The Last of Robin Hood Wrestles with a Star's Underage Love
If older man/younger women matchups make many people uncomfortable, the older man/much younger women combo tends to make them apoplectic. It would be impossible for Nabokov to publish Lolita today, now that all of life, and all of art, must be arranged, categorized and restricted as a way of protecting not just our children but also our own easily offended sensibilities. Lolita is supposed to make us feel uncomfortable, but Lolita is, at least, a work of fiction. What are we to make of a 48-year-old man who takes up with an underage girl in real life? How do you make a movie about it without being either sensationalistic or moralistic?
Richard Glatzer and Wash Westmoreland pull it off in The Last of Robin Hood, which covers the final two years in the life of Errol Flynn, who died in 1959, at age 50, reportedly in the arms of his 17-year-old lover, a sometime actress and dancer named Beverly Aadland. At the time, the press splashed out all the tawdry details; tabloids today would have an even bigger field day. But Glatzer and Westmoreland don't milk scandal for moral purpose. Instead, they allow their actors — Kevin Kline, Dakota Fanning and Susan Sarandon — the space and freedom to give shape to a story that's less about victimization than about the complexities of feeling and sexual desire.
The movie opens with the news of Flynn's death. Reporters swarm an airport, awaiting the arrival of the woman who was with him when he died: Fanning's Beverly, a self-aware moon child with candy-floss hair, steps from the aircraft and blinks at the scene in front of her, clearly distressed. A middle-aged woman waves and calls to her, as if she, like the hungry reporters, were currying the girl's favor: Florence Aadland (Sarandon), Beverly's mother, wears an expression of maternal concern, though her self-serving motives become increasingly clear. Eventually, she'll be the one to blab the story of Beverly's two-year relationship with Flynn.
The Last of Robin Hood
Written and directed by Richard Glatzer and Wash Westmoreland. Starring Kevin Kline, Susan Sarandon, Dakota Fanning, Bryan Batt, Max Casella, Jason Davis and Matt Kane.
The story flashes back to Beverly's first meeting with Flynn (Kline), a self-described devil with an unapologetic taste for the ladies, often very young ones. Beverly has been in show business for years — she looks older than her 15 years, and she's been known to lie about her age. Flynn spots her on the lot and sends his pal, costume designer Orry Kelly (Bryan Batt), to fetch her. He flatters her and offers her an audition, which turns out to be — no surprise — hardly an audition at all. He brings her to his bachelor-pad mansion and, in what can only be described as an instance of date rape, forces himself on her. She cries in the backseat as she's driven home.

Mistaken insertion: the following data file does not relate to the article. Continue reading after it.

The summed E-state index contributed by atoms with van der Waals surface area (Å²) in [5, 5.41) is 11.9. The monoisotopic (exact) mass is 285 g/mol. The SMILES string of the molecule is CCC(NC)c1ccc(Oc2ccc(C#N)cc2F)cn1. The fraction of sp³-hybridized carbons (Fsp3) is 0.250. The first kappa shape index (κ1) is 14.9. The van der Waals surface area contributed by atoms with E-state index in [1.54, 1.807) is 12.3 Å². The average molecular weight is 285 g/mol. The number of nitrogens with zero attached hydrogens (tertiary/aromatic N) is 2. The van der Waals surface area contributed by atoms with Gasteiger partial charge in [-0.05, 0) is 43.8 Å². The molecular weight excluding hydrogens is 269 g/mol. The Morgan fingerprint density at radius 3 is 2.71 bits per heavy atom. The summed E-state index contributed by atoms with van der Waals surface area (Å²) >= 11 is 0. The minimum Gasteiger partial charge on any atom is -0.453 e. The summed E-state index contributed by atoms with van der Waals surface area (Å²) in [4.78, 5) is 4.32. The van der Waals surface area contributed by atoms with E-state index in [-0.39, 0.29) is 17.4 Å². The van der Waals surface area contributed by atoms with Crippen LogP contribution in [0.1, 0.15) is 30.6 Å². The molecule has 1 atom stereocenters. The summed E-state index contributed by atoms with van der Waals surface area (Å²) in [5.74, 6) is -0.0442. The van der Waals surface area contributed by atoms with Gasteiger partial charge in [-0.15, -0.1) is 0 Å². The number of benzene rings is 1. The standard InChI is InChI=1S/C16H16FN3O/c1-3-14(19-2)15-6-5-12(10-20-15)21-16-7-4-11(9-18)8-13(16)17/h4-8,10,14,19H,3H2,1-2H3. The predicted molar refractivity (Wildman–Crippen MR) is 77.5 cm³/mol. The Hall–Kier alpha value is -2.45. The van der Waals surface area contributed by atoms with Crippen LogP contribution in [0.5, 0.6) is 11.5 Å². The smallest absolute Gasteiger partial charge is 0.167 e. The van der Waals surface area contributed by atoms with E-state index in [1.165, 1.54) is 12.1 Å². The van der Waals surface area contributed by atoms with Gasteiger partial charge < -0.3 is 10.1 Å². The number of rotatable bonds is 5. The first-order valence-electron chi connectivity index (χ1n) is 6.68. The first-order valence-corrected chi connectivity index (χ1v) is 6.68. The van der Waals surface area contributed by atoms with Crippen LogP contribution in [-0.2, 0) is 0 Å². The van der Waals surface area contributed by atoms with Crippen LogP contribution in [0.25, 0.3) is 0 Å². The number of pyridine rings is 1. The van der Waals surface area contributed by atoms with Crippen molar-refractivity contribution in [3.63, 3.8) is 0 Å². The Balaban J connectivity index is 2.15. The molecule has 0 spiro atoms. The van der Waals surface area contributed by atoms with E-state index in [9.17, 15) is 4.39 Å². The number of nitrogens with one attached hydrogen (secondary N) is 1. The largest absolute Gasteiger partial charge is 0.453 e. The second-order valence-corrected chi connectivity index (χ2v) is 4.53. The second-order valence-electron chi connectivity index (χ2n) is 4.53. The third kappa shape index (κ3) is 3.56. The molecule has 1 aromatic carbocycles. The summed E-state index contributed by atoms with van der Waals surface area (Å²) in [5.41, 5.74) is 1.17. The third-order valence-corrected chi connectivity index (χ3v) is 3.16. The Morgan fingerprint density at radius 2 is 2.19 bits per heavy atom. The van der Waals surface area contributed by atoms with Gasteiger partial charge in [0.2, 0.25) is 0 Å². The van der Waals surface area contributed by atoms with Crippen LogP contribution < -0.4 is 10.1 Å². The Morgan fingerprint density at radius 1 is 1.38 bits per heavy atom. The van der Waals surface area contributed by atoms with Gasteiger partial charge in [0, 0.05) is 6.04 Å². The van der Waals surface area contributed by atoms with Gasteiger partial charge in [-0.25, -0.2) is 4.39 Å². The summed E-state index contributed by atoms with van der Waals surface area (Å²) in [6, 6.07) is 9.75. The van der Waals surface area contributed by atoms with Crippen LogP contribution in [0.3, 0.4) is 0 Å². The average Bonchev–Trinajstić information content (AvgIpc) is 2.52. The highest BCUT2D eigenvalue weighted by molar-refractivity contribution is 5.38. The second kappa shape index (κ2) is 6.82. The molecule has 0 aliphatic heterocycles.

Flynn is truly taken with Beverly. (He'd also presumed she was 18.) The next day, he sees her and pursues her again, trailing her with apologies. She stands her ground, knowing she's been taken advantage of. You can disapprove of what comes next, but as Fanning and Kline play it, it's so believable it defies moral judgment: Beverly falls in love with Flynn, and as a means of ensuring that their relationship can continue, he (platonically) woos Florence, too.
The Last of Robin Hood makes the case that Beverly Aadland — who died in 2010, at age 67 — was damaged more by her mother, who used her daughter's "fame" to grab the spotlight for herself, than by Flynn. The tenderness between Flynn and Beverly, as they're played here, feels genuine: As Beverly, Fanning is neither conniver nor naif — she's a young woman who fell into a relationship that many would call ill-advised.
But it's Kline who anchors the movie, swan-diving into Flynn's complexities without making excuses for him. Kline is a star born in the wrong time, perhaps, too debonair for an era in which the most elegant, romantic characters we can think of spring from comic books. Kline plays Flynn as a guy freewheeling his way, fast, through life, but who was nonetheless capable of being surprised by love. Would you trust him alone with your young daughter? Certainly not, though who could blame her for being captivated?
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